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Volume 18 Supplement 1

19th Annual SCMR Scientific Sessions

  • Workshop presentation
  • Open Access

Automated removal of gradient-induced voltages from 12-lead ECG traces during high-gradient duty-cycle MRI sequences

  • 1,
  • 2,
  • 3,
  • 4,
  • 4,
  • 5,
  • 6 and
  • 2
Journal of Cardiovascular Magnetic Resonance201618 (Suppl 1) :W4

https://doi.org/10.1186/1532-429X-18-S1-W4

  • Published:

Keywords

  • Data Acquisition Card
  • Software Pipeline
  • Gradient Activity
  • Total Gradient
  • Instrument Data Acquisition

Background

During cardiac MR imaging (CMR), ECG traces (<10 mV) are highly distorted due to strong gradient-induced voltages (GIV). GIV reaches 1000-3000 mV in high gradient-duty-cycle [GDC = (Total Gradient Activity Time per cardiac cycle)/(Cardiac cycle time)] sequences, for ECG electrodes located farther from magnet's iso-center. An approach which predicted and removed GIV overlaid on ECG traces acquired during CMR using a 19-parameter analytical equation based on Maxwell's equations [Bowtell, MRM. ‘00] and the concomitant fields equation [Bernstein, MRM. '89], was previously verified in 10 subjects at rest and following stress [Zhang et Al, DOI: 10.1002/mrm.25810]. Automating this method would enable its use for efficiently synchronizing CMR (not missing QRS peaks), and for detecting cardiac events (VF, VT) during higher-risk CMR and MR-guided interventions.

To this end we created a self-triggered software pipeline, which requires minimal human intervention, in order to compute and display 12-lead ECG traces without GIV. We verify its efficiency in human subjects during high GDC sequences; SSFP and Short-TR GRE.

Methods

CMR was performed at 3T (Skyra, Siemens). All data used in the analysis were recoded using a National Instruments Data Acquisition card controlled by MATLAB [Natick, MA]. A commercial CardioLab system (GE, Waukesha, WI) was used to amplify and filter the signal from the ECG leads.

The process is outlined in Figure 1b. Prior to the beginning of imaging, ECG traces without GIV are recorded, after which the software awaits a triggering event to start acquiring data corrupted by GIV. A pulse, marking the start of gradient activity, triggers this acquisition at the start of a training sequence. Imaging gradient-waveforms Gx, Gy, Gz) were simultaneously recorded directly from Siemens hardware. Once all the traces have been acquired for at least three QRS cycles, GIVs are calculated by subtracting the clean ECG template from the corrupted traces, and then fitted to the equation, yielding the coefficients for each sequence. These coefficients are automatically transferred to the real-time program-component, which calculates GIV for each ECG electrode at each time-point during CMR, using the simultaneously-acquired gradient-waveforms, and then subtracts them from the corrupted signals, thereby cleaning the traces (Figure 1).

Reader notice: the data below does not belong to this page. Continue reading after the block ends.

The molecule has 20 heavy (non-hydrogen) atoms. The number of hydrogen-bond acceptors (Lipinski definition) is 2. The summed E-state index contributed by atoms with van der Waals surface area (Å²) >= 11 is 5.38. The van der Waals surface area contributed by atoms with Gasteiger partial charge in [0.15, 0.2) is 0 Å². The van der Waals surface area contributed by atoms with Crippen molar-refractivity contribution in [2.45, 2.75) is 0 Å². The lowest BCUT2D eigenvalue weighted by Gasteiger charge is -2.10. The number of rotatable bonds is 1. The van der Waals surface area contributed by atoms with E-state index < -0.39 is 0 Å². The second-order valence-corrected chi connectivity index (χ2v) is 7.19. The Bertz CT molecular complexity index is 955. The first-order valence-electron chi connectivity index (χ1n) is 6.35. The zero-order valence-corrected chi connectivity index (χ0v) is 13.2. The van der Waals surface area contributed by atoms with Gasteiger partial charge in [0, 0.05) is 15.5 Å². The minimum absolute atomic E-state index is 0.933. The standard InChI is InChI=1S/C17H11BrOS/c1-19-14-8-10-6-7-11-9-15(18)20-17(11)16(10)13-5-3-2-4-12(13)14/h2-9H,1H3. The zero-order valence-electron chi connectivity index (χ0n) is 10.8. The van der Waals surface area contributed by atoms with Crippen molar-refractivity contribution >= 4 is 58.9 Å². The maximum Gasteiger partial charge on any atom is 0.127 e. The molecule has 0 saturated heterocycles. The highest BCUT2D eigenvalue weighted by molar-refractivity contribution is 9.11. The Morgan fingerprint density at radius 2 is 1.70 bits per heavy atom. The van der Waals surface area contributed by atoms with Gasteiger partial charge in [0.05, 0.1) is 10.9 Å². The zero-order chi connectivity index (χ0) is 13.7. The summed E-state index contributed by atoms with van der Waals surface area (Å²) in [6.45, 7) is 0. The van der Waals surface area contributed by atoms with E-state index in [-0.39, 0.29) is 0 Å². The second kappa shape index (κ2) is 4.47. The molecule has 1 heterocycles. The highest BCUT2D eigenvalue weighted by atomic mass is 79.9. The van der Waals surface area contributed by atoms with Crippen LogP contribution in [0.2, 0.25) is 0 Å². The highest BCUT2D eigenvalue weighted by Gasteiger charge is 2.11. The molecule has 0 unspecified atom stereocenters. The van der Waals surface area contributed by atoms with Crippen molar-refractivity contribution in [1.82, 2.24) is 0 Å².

Figure 1
Figure 1

A) The 19-parameter equation predicting Gradient-Induced Voltages (GIV) using the gradient waveforms. B) Block-diagram showing the workflow during the automated clean-up routine. A clean portion of the ECG is first acquired and used to calculate a clean ECG template. The program then waits for the trigger to start acquiring the GIV-corrupted ECG signals during the MR scan along with the gradient waveforms. The fitting routine then subtracts the ECG template to obtain the GIV, which are fitted to the equation yielding the coefficients for each channel. These are then used in the real-time ECG monitoring during the subsequent MR scan.

Results

In two volunteers, we obtained >95% noise removal in 12-lead ECG traces for SSFP and GRE using this automated approach which functioned equivalently to the manual method. The approach succeeded in removing GIV even during changes in heart-rate (Figure 2). Since QRS peaks are clearly discerned in the cleaned ECGs, a VCG-approach [Gregory et al, DOI: 10.1002/mrm.25078] provides >90% efficiency in CMR synchronization.
Figure 2
Figure 2

Sample results of cleaned and GIV-corrupted ECG signals for leads V1-V5 during GRE and SSFP sequences. A) The measured signal form the ECG leads is plotted in red. One can see the overlaid GIV contribution during the imaging sequence, which disappears at the end of the scan (~9 sec). The cleaned-up ECG data are plotted in blue. B) Screenshot of real-time ECG monitoring during a Gradient-Echo scan following a training routine. The top portion shows the raw signal acquired on the ECG leads during the scan, containing GIV and ECG. The bottom plot shows the real-time output of the clean-up procedure after training.

Conclusions

An efficient automated procedure to remove gradient-induced voltages from ECG traces permits real-time 12-lead ECG-monitoring during high gradient-duty-cycle sequences.

Authors’ Affiliations

(1)
R&D, Mirtech Inc, Boston, MA, USA
(2)
Radiology, Brigham and Women's Hospital, Boston, MA, USA
(3)
E-TROLZ Inc, North Andover, MA, USA
(4)
Brigham and Women's Hospital, Boston, MA, USA
(5)
Stanford University, Stanford, CA, USA
(6)
Engineering, University of Georgia, Athens, GA, USA

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